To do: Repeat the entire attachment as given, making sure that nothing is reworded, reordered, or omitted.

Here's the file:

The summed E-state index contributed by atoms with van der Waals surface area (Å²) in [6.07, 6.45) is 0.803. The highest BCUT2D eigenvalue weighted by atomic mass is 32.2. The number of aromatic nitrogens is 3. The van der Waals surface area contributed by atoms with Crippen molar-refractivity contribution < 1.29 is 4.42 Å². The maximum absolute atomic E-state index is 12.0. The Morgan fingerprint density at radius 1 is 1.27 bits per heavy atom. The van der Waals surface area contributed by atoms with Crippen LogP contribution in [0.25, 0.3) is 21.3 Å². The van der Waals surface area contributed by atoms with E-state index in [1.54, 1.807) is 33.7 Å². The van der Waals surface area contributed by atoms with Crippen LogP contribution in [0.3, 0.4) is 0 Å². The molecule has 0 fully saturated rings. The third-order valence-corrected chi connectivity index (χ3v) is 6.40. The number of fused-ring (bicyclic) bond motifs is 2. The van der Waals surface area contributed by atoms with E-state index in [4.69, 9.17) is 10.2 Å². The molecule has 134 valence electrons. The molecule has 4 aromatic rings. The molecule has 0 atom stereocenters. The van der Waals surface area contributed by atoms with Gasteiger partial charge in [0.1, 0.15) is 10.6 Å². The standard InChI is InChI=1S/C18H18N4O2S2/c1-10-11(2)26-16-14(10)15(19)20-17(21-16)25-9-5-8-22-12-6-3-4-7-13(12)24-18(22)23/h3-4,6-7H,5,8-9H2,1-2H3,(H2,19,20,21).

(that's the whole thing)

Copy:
The summed E-state index contributed by atoms with van der Waals surface area (Å²) in [6.07, 6.45) is 0.803. The highest BCUT2D eigenvalue weighted by atomic mass is 32.2. The number of aromatic nitrogens is 3. The van der Waals surface area contributed by atoms with Crippen molar-refractivity contribution < 1.29 is 4.42 Å². The maximum absolute atomic E-state index is 12.0. The Morgan fingerprint density at radius 1 is 1.27 bits per heavy atom. The van der Waals surface area contributed by atoms with Crippen LogP contribution in [0.25, 0.3) is 21.3 Å². The van der Waals surface area contributed by atoms with E-state index in [1.54, 1.807) is 33.7 Å². The van der Waals surface area contributed by atoms with Crippen LogP contribution in [0.3, 0.4) is 0 Å². The molecule has 0 fully saturated rings. The third-order valence-corrected chi connectivity index (χ3v) is 6.40. The number of fused-ring (bicyclic) bond motifs is 2. The van der Waals surface area contributed by atoms with E-state index in [4.69, 9.17) is 10.2 Å². The molecule has 134 valence electrons. The molecule has 4 aromatic rings. The molecule has 0 atom stereocenters. The van der Waals surface area contributed by atoms with Gasteiger partial charge in [0.1, 0.15) is 10.6 Å². The standard InChI is InChI=1S/C18H18N4O2S2/c1-10-11(2)26-16-14(10)15(19)20-17(21-16)25-9-5-8-22-12-6-3-4-7-13(12)24-18(22)23/h3-4,6-7H,5,8-9H2,1-2H3,(H2,19,20,21).